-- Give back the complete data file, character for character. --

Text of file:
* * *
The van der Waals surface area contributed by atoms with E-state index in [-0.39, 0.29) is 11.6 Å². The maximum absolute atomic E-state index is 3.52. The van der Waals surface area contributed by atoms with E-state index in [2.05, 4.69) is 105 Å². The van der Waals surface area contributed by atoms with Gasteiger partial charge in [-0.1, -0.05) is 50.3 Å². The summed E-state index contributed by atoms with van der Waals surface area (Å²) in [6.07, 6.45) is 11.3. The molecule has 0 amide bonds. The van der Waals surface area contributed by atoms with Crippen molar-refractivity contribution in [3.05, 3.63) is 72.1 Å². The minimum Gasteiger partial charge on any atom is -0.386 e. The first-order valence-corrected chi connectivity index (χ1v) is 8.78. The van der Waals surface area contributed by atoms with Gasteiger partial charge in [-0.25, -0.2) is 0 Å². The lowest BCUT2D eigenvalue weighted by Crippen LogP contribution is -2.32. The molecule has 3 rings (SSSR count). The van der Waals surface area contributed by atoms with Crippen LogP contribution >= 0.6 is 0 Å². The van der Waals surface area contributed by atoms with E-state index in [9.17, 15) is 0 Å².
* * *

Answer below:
The van der Waals surface area contributed by atoms with E-state index in [-0.39, 0.29) is 11.6 Å². The maximum absolute atomic E-state index is 3.52. The van der Waals surface area contributed by atoms with E-state index in [2.05, 4.69) is 105 Å². The van der Waals surface area contributed by atoms with Gasteiger partial charge in [-0.1, -0.05) is 50.3 Å². The summed E-state index contributed by atoms with van der Waals surface area (Å²) in [6.07, 6.45) is 11.3. The molecule has 0 amide bonds. The van der Waals surface area contributed by atoms with Crippen molar-refractivity contribution in [3.05, 3.63) is 72.1 Å². The minimum Gasteiger partial charge on any atom is -0.386 e. The first-order valence-corrected chi connectivity index (χ1v) is 8.78. The van der Waals surface area contributed by atoms with Gasteiger partial charge in [-0.25, -0.2) is 0 Å². The lowest BCUT2D eigenvalue weighted by Crippen LogP contribution is -2.32. The molecule has 3 rings (SSSR count). The van der Waals surface area contributed by atoms with Crippen LogP contribution >= 0.6 is 0 Å². The van der Waals surface area contributed by atoms with E-state index in [9.17, 15) is 0 Å².